The measurements seem to be the largest hurdle. The current maths, according to the MLB report, are ten feet of outfield fence movement for every half inch of mound movement. By these estimates, at the end of a nine inning game the fences will be ninety feet closer, and the mound and bases four and a half inches. When asked about extra innings, league officials said they “haven’t really thought about it.”
“The sport is trying to appeal to a younger audience, that’s no secret, that’s no lie,” said Domo. “My son, who plays video games all the time, he doesn’t care about baseball. Not interested in dad’s job. Not inspired. But you should have seen him perk up when I told him daddy’s idea. Suddenly he asks his mom if he can visit me, and not just every other weekend.”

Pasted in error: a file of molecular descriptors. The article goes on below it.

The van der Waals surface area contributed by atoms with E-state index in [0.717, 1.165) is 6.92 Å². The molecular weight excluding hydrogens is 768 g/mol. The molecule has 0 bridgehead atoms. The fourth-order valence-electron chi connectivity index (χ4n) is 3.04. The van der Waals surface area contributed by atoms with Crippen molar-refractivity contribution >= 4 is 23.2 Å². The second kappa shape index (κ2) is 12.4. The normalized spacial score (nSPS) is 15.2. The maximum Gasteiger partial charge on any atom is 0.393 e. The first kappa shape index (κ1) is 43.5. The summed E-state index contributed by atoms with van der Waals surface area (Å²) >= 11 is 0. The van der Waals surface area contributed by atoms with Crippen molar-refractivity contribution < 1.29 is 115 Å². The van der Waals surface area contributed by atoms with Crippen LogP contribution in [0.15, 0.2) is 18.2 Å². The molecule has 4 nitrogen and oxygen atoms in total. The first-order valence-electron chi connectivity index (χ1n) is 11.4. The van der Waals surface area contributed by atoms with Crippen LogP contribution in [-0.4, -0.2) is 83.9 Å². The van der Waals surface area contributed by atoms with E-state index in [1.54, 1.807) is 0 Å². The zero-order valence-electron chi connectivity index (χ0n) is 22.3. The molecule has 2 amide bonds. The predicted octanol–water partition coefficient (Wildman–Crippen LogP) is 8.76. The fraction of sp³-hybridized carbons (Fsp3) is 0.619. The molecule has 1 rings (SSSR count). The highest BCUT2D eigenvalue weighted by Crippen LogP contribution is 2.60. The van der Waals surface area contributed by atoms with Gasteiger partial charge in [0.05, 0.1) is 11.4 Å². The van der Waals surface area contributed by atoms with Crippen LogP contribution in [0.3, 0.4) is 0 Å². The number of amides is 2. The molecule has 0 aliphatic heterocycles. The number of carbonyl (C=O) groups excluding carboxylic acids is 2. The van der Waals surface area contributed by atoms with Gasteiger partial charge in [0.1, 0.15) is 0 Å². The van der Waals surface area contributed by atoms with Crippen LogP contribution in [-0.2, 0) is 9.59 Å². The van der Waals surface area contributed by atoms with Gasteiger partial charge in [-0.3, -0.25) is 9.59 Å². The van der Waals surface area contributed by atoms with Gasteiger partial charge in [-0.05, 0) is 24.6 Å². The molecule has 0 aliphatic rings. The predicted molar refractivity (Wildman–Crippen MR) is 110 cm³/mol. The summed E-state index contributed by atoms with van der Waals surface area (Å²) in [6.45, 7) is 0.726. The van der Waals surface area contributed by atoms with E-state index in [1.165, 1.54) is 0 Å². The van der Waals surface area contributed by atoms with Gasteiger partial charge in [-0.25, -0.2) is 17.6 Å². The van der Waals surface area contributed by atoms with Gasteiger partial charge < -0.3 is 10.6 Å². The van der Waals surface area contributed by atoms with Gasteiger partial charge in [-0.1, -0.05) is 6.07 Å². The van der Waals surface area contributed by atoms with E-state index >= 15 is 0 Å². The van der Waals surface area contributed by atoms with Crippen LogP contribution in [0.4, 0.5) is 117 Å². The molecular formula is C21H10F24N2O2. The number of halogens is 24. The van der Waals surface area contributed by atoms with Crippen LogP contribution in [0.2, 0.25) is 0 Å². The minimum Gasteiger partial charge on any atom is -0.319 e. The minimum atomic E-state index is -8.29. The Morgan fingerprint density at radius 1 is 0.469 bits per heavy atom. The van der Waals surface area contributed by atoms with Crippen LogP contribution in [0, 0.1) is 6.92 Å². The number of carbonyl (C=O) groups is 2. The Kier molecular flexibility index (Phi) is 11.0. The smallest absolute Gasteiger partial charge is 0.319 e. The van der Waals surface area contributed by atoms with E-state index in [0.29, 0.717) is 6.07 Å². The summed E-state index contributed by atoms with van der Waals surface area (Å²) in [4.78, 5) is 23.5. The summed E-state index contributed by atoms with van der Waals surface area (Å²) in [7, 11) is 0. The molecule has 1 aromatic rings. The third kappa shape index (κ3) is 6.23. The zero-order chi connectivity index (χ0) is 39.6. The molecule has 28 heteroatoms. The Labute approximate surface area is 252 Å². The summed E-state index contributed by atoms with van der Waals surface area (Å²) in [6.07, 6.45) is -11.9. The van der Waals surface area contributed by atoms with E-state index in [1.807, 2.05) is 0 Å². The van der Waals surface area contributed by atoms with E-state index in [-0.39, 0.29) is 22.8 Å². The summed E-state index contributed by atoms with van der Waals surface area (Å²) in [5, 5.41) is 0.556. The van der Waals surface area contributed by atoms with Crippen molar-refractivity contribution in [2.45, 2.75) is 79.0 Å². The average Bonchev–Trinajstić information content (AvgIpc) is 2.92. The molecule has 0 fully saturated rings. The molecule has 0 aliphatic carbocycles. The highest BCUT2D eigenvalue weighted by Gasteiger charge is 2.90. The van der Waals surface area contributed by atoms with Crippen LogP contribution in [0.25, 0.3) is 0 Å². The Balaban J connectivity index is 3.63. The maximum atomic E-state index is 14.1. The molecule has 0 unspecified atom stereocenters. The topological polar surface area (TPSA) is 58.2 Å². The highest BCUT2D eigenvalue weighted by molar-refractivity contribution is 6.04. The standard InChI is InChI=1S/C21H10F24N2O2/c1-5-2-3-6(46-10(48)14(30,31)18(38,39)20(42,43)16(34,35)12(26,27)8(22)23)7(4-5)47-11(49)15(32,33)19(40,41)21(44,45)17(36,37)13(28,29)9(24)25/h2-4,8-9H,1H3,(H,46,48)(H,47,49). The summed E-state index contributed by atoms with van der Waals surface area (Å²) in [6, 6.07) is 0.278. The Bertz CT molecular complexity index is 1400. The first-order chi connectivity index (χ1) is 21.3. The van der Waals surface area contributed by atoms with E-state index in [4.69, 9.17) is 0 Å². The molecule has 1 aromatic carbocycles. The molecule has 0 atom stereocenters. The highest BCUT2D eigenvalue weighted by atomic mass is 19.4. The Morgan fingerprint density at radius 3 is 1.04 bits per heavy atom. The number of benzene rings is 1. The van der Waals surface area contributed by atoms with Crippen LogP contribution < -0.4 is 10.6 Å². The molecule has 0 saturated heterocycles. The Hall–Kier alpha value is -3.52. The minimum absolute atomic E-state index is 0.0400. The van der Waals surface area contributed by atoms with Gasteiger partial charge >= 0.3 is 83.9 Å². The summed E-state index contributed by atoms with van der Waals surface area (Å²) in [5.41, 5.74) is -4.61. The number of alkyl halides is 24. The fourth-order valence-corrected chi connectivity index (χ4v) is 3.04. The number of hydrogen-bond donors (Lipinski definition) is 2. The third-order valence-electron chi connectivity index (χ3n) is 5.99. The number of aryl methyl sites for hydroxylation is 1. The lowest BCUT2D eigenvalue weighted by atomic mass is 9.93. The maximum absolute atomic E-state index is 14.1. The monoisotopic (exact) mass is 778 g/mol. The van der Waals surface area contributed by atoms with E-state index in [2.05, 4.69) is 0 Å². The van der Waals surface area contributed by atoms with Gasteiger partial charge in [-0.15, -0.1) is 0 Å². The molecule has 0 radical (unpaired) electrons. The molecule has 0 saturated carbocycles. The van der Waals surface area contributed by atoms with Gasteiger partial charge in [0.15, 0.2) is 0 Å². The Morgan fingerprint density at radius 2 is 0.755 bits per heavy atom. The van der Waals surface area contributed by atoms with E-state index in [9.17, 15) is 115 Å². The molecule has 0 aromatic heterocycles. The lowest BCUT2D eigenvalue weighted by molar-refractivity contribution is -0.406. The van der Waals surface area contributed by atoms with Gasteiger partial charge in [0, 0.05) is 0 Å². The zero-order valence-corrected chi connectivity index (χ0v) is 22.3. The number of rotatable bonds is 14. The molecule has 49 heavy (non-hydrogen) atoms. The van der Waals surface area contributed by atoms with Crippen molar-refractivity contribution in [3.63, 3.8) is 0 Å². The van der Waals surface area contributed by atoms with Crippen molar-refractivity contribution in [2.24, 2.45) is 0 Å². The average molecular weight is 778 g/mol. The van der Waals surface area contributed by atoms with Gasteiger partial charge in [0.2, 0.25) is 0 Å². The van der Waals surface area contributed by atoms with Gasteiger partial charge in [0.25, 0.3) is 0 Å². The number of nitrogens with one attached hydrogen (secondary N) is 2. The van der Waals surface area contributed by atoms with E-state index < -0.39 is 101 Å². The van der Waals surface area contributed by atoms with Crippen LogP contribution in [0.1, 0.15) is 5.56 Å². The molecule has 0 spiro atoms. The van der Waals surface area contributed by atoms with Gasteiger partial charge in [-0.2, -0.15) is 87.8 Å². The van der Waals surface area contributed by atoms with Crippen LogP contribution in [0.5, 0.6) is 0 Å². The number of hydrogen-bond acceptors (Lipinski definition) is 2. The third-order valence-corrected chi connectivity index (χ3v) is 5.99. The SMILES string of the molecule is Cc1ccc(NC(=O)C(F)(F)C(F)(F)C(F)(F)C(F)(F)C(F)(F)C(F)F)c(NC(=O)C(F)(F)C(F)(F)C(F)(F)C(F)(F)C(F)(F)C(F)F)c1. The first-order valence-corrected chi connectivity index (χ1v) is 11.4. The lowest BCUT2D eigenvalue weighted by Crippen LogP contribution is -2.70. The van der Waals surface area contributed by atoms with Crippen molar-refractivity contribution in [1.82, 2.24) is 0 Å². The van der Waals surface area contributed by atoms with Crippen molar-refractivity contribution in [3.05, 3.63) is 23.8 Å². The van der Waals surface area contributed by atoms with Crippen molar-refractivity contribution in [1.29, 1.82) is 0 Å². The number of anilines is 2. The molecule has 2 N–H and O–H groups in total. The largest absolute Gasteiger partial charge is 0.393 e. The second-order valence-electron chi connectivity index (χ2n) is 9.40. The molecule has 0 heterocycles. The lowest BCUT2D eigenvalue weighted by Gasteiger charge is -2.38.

When reached for comment, ALPB president Rick White responded: “You can just do anything, I guess. Move the mound back, move it in. Move the fences. Give us live shrimp instead of baseballs. I don’t really get it. I don’t know Fortnite. I don’t know, maybe this is good.”
When asked about other mainstays of the popular Battle Royale genre, no one we interviewed mentioned implementing randomized loot drops, or seemed to know what they were.
MLB Commissioner Rob Manfred declined to comment.
The Red Sox and Rays played a game on Wednesday in which the Rays did some tricksy substituting to maximize pitcher matchups, and the Red Sox did not like. The Red Sox moved to play the game under protest, which to the letter means MLB will review what happened, and if they rule in favor of the Red Sox, the game will be re-played from the point of conflict.